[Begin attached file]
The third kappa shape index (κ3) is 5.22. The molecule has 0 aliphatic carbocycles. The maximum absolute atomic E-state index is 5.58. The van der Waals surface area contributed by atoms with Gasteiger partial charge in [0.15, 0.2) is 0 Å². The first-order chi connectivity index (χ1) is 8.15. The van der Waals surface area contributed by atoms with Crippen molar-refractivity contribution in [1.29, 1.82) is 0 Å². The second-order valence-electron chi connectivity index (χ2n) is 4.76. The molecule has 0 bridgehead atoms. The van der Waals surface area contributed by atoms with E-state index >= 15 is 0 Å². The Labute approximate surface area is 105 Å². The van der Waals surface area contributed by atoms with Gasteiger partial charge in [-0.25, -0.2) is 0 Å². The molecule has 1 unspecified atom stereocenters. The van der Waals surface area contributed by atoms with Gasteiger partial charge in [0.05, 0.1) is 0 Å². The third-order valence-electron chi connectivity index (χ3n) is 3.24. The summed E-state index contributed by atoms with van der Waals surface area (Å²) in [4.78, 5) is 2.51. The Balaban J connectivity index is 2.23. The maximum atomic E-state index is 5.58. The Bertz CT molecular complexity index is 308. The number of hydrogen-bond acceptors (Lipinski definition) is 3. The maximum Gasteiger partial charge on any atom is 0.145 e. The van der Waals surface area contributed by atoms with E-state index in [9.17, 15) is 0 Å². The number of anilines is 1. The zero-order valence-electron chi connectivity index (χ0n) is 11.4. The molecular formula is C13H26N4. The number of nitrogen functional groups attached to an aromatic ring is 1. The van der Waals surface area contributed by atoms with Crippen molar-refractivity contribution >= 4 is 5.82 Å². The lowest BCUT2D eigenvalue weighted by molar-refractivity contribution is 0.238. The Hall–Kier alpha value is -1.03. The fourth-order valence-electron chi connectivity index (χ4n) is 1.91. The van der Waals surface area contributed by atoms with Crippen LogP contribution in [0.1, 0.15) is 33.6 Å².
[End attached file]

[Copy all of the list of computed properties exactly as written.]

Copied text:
The third kappa shape index (κ3) is 5.22. The molecule has 0 aliphatic carbocycles. The maximum absolute atomic E-state index is 5.58. The van der Waals surface area contributed by atoms with Gasteiger partial charge in [0.15, 0.2) is 0 Å². The first-order chi connectivity index (χ1) is 8.15. The van der Waals surface area contributed by atoms with Crippen molar-refractivity contribution in [1.29, 1.82) is 0 Å². The second-order valence-electron chi connectivity index (χ2n) is 4.76. The molecule has 0 bridgehead atoms. The van der Waals surface area contributed by atoms with E-state index >= 15 is 0 Å². The Labute approximate surface area is 105 Å². The van der Waals surface area contributed by atoms with Gasteiger partial charge in [-0.25, -0.2) is 0 Å². The molecule has 1 unspecified atom stereocenters. The van der Waals surface area contributed by atoms with Gasteiger partial charge in [0.05, 0.1) is 0 Å². The third-order valence-electron chi connectivity index (χ3n) is 3.24. The summed E-state index contributed by atoms with van der Waals surface area (Å²) in [4.78, 5) is 2.51. The Balaban J connectivity index is 2.23. The maximum atomic E-state index is 5.58. The Bertz CT molecular complexity index is 308. The number of hydrogen-bond acceptors (Lipinski definition) is 3. The maximum Gasteiger partial charge on any atom is 0.145 e. The van der Waals surface area contributed by atoms with E-state index in [9.17, 15) is 0 Å². The number of anilines is 1. The zero-order valence-electron chi connectivity index (χ0n) is 11.4. The molecular formula is C13H26N4. The number of nitrogen functional groups attached to an aromatic ring is 1. The van der Waals surface area contributed by atoms with Crippen molar-refractivity contribution >= 4 is 5.82 Å². The lowest BCUT2D eigenvalue weighted by molar-refractivity contribution is 0.238. The Hall–Kier alpha value is -1.03. The fourth-order valence-electron chi connectivity index (χ4n) is 1.91. The van der Waals surface area contributed by atoms with Crippen LogP contribution in [0.1, 0.15) is 33.6 Å².